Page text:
廠牌名稱: Ugo basile
The 37215 Analgesy-meter is the classic device to perform Paw Pressure experiments according to the Randall-Selitto method, The Ugo Basile original design dates back to the 1960s.
Typically, the Randall-Selitto method is used as a rapid and sensitive screening of analgesic and anti-inflammatory drugs.
The force is applied to the animal paw, which is placed on a small plinth under a cone-shaped pusher with a rounded tip, which does not hurt the animal. The 37215, originall designed for rats, is conveniently used also with mice; however, when lower pressure is required, we offer model 37216, with applied pressure reduced to 50% and including a special chisel-shaped pusher.
The operator depresses a pedal-switch to start the mechanism which exerts the force; when the rat struggles, the operator releases the pedal and reads off the scale the force at which the animal felt pain. Additional weights are provided, to increase the force range. The Analgesy-Meter features a low voltage synchronous motor.
The classic Analgesy-Meter can now be integrated with a specific pressure sensor and the related controller, available as optional, which upgrades the Analgesy-Meter to a fully digital device.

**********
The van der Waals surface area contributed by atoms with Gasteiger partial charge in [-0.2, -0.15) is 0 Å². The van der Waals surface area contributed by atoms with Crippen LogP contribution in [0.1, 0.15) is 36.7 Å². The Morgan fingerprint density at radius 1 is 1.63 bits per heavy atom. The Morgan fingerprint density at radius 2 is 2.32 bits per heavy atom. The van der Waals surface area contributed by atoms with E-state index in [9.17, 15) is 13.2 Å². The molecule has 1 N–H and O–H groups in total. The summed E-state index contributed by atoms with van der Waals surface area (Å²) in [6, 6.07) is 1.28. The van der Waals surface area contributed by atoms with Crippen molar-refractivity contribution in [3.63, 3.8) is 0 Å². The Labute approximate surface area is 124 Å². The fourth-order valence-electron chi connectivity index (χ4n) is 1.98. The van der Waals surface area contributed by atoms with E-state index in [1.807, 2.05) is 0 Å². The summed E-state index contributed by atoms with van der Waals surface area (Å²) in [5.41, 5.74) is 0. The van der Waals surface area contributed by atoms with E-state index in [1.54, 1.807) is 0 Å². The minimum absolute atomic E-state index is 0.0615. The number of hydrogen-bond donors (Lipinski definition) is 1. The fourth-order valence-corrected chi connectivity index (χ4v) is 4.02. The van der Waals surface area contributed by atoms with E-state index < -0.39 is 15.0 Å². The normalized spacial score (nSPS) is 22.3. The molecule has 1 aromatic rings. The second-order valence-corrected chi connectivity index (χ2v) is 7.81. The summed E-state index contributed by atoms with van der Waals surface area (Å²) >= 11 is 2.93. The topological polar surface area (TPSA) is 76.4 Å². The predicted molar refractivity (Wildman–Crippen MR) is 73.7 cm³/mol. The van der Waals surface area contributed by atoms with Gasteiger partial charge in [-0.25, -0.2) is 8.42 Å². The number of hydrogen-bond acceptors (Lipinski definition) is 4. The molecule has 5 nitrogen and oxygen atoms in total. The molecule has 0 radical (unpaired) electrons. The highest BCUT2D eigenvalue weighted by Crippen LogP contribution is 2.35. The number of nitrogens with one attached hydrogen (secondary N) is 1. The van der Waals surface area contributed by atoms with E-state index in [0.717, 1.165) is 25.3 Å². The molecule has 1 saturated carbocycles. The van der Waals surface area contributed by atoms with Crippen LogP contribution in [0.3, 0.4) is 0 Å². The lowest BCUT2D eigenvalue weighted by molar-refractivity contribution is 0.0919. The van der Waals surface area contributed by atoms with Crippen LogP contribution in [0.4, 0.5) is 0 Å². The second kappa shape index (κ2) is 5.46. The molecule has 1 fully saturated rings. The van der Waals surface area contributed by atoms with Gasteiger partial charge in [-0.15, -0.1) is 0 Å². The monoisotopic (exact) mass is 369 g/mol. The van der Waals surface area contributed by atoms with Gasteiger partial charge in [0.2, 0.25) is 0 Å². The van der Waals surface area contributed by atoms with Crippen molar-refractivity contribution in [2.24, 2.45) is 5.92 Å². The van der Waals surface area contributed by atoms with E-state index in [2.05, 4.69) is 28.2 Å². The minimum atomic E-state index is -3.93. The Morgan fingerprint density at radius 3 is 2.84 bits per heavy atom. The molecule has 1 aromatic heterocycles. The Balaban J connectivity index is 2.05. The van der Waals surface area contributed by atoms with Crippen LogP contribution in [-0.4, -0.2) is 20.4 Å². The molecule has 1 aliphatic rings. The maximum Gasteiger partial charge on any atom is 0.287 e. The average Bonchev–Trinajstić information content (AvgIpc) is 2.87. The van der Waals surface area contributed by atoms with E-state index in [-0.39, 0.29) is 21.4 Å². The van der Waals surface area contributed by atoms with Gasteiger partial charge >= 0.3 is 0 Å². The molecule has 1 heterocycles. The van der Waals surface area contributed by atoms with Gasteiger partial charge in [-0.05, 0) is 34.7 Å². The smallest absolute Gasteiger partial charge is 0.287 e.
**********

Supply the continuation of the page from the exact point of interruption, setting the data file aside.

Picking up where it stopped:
As the basic design is unchanged, results with the digital model are consistent with published data.
The design of the upgrade kit makes it easy to retrofit existing UB Analgesy-Meters as well. Ask for details!
|Start / Stop
|by pedal switch
3 force ranges:
37215 from 0 to 250, 500, 750 grams
37216 from 0 to 125, 250, 375 grams
|115/230 Volts, 50/60 Hz
|15 W max.
|Digital data recording
|via optional Analgesy-Meter DAQ 37215-100
|10° to 40° C
|5.4 Kg approx.
|46 x 16 x 14 cm
|55 x 45 x 36 cm
The Basile Analgesy-Meter has been designed to perform rapid precise screening of an-algesic drugs on the normal and inflamed rat paw, according to the Randall-Selitto test.
The instrument is basically a device which exerts a force increasing at a constant rate (a certain number of grams per second). This force is continuously monitored by a pointer moving along a linear scale.
The force is applied to the animal’s paw, which is placed on a small plinth under a cone-shaped pusher with a rounded tip. The plinth is made of TEFLON, which is biologically inert and has a very low friction coefficient. Thus, if the animal suddenly withdraws its paw, it slips out easily without being injured.
The operator depresses a pedal-switch to start the mechanism which exerts the force.
When the rat struggles, the operator releases the pedal and reads off the scale the force at which the animal felt pain.